Now that we are back to audio channels, see the examples below.  Remember, that the channels run down from the TOP.  In some mixing boards, there is a ‘pad‘ switch – it could be above or below the 1st gain knob – that can determine which input type will be monitored by that channel and it can also change the input level or signal strength.  To reinforce the general definition below, if the audio source uses a battery or gets plugged into AC, it will need to be ‘padded‘ using this switch, where MOST microphone applications will not be strong enough if the channel is padded.

Whatever is plugged into the input jack on the mixer for that channel will send a signal to the 1st ‘gain stage‘.

This acts more like a flood gate than an amplifier in that it allows you to reduce the strength of the signal coming into that channel.  But it feels like an amplifier as when you turn it clock wise – it gets louder and if you turn it counter-clockwise – it gets softer or lower in volume……  This is the great balancer.  This knob determines how much of the signal gets distributed or sent to other out puts, effects, processors and recording devices, etc.  This is the foundation of the mix you are creating.   We start here and do not continue with the other knobs and gizmos in the ‘channel strip‘ until this is set correctly.

The biggest trick in setting this up for most band performances is – well – band members.  A lot of them do not trust the sound guys they have worked with for a lot of reasons.  Some performers will set their level (amp, energy, settings) really low during sound check, knowing once the sound is going they can turn themselves up so they can hear themselves.  Most often, it is just difficult to play really hard and loud like you will during a full band live performance when no one else is making noise.  Knowing all that, you need to start with a good level here so you can set the gain stage properly.  Generally, open microphones will need more gain than instruments like keyboards or mp3 players.  Things that get plugged into AC or use a battery will probably have a stronger signal strength than those that go directly to the snake/mixing board.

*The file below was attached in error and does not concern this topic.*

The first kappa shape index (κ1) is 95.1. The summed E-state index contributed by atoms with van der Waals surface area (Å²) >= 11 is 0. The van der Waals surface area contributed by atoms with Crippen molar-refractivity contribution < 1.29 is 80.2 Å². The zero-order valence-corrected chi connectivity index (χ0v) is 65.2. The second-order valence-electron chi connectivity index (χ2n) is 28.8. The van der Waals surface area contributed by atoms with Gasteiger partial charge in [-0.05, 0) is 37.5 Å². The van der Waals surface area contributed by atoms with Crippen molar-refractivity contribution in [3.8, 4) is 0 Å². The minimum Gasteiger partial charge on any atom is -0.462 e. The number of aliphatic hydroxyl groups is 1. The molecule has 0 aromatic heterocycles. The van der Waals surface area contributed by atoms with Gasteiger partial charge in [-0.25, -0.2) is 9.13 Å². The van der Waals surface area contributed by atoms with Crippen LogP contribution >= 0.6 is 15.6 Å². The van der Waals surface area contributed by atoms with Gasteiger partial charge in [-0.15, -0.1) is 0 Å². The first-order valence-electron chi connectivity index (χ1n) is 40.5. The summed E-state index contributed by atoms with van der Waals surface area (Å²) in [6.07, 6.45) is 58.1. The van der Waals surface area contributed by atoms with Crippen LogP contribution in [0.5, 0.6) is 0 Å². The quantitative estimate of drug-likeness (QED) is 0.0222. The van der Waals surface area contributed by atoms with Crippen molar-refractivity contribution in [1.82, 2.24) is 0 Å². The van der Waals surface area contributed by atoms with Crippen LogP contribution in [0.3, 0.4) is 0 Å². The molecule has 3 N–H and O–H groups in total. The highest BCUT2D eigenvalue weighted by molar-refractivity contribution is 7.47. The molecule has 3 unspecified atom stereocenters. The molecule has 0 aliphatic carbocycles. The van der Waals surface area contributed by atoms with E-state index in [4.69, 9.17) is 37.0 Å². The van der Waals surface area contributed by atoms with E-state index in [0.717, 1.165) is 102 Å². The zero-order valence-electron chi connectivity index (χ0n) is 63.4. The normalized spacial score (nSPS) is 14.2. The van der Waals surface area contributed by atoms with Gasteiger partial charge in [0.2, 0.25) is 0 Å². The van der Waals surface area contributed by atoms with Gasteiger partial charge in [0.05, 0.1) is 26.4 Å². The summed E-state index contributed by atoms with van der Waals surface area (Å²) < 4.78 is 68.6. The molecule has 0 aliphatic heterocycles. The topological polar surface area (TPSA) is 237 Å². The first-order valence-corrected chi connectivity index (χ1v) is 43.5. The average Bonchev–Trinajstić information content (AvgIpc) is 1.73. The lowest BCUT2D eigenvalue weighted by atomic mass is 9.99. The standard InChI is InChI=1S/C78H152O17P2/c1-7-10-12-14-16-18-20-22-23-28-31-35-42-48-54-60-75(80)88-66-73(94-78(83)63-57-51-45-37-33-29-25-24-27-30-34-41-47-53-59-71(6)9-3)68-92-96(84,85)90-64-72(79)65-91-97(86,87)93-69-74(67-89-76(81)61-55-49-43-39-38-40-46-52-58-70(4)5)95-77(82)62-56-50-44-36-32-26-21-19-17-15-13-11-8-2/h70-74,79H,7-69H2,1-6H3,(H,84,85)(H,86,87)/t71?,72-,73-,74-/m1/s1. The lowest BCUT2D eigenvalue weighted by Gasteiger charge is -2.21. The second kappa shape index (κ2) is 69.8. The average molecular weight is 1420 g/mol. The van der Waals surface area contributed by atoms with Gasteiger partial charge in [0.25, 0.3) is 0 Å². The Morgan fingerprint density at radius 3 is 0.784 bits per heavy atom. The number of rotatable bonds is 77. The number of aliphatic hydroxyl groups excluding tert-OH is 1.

As a caution again, make sure the amplifiers are turned all the way down before you plug anything into the mixer once the full system is connected.  We tested the House PA and Stage monitors before the band got here, so before you start plugging in instruments and performers, turn the House PA amplifiers down.  I also turn the Monitor Sends down all the way so you do not hit the monitors with some pretty ugly sounds.  If you use fantom power for your microphones or other devices, I have heard people suggest you do the same whenever turning this function ON or OFF.

Now we are ready to move through the rest of the channel.  I am old school, and I like to start with the mixing board ‘clean’.  With all knobs and gizmos set to center or neutral.  Some guys like to start off where they left or pre-mix, but I have seen many situations where that theory gets yanked.

Above board design has the +48 fantom power switch.  When pressed in it will send appropriate voltage to the microphone or device.  Best to have Master faders turned down during this part as well.  Underneath is the pad/Line switch.  This you can safely determine a good guess in advance depending on what type of instrument is plugged into that channel.  You can always start with pad pressed in and gain stage at minimum to be on the cautious side and then release pad and turn gain knob as you watch the signal LED’s.  Get good performing signal as opposed to good practice level and see where the gain stage knob is pointing.  Try to get signal meters and LED’s close to the red or overload stage, and then back off the gain stage knob just a little.  We may need the extra head room when we add EQ, use ‘inserts‘ etc.

This board and many others offer a HPF (‘High Pass Filter‘).  When depressed it will allow mid and high frequencies to go through the channel and process normally.   So, it really cuts or turns down the really low end signals.  This is where the frequencies and ranges of instruments in an earlier LSR series come into play.  Instruments like, flutes, acoustic guitars, vocalists, cymbals, snares cannot make sounds in the low end.  The over-all mix will benefit if you use the HPF and cut the very low frequencies on those instruments.   Microphone stand rumble, bleed over from the kick drum into the snare along with a number of other unwanted sounds can be eliminated before they even get into the mix.